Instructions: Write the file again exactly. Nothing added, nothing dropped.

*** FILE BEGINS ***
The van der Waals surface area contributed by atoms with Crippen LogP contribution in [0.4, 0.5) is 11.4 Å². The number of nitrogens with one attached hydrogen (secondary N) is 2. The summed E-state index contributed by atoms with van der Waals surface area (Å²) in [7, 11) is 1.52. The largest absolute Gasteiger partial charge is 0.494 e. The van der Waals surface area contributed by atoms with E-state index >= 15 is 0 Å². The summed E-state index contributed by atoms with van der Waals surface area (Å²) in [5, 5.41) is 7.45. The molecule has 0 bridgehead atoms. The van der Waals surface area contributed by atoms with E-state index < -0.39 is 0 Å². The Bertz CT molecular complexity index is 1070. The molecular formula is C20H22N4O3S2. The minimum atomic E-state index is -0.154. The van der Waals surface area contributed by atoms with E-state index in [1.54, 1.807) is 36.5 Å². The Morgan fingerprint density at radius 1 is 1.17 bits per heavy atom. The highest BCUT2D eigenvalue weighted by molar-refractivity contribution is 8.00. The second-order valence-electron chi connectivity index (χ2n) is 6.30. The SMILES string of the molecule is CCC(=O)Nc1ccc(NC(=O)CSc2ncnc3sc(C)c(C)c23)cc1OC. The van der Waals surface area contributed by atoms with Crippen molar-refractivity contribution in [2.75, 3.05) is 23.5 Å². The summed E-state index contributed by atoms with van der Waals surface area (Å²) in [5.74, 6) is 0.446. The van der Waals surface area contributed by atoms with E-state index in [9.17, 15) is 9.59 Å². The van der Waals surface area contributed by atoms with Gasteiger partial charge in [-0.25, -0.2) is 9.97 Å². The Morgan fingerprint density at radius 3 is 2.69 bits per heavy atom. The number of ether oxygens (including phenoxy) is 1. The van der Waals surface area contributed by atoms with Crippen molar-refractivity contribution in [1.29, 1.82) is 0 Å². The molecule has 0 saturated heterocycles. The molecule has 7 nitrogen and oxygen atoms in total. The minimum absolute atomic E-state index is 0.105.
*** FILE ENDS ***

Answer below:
The van der Waals surface area contributed by atoms with Crippen LogP contribution in [0.4, 0.5) is 11.4 Å². The number of nitrogens with one attached hydrogen (secondary N) is 2. The summed E-state index contributed by atoms with van der Waals surface area (Å²) in [7, 11) is 1.52. The largest absolute Gasteiger partial charge is 0.494 e. The van der Waals surface area contributed by atoms with E-state index >= 15 is 0 Å². The summed E-state index contributed by atoms with van der Waals surface area (Å²) in [5, 5.41) is 7.45. The molecule has 0 bridgehead atoms. The van der Waals surface area contributed by atoms with E-state index < -0.39 is 0 Å². The Bertz CT molecular complexity index is 1070. The molecular formula is C20H22N4O3S2. The minimum atomic E-state index is -0.154. The van der Waals surface area contributed by atoms with E-state index in [1.54, 1.807) is 36.5 Å². The Morgan fingerprint density at radius 1 is 1.17 bits per heavy atom. The highest BCUT2D eigenvalue weighted by molar-refractivity contribution is 8.00. The second-order valence-electron chi connectivity index (χ2n) is 6.30. The SMILES string of the molecule is CCC(=O)Nc1ccc(NC(=O)CSc2ncnc3sc(C)c(C)c23)cc1OC. The van der Waals surface area contributed by atoms with Crippen molar-refractivity contribution in [2.75, 3.05) is 23.5 Å². The summed E-state index contributed by atoms with van der Waals surface area (Å²) in [5.74, 6) is 0.446. The van der Waals surface area contributed by atoms with E-state index in [9.17, 15) is 9.59 Å². The van der Waals surface area contributed by atoms with Gasteiger partial charge in [-0.25, -0.2) is 9.97 Å². The Morgan fingerprint density at radius 3 is 2.69 bits per heavy atom. The number of ether oxygens (including phenoxy) is 1. The van der Waals surface area contributed by atoms with Crippen molar-refractivity contribution in [1.29, 1.82) is 0 Å². The molecule has 0 saturated heterocycles. The molecule has 7 nitrogen and oxygen atoms in total. The minimum absolute atomic E-state index is 0.105.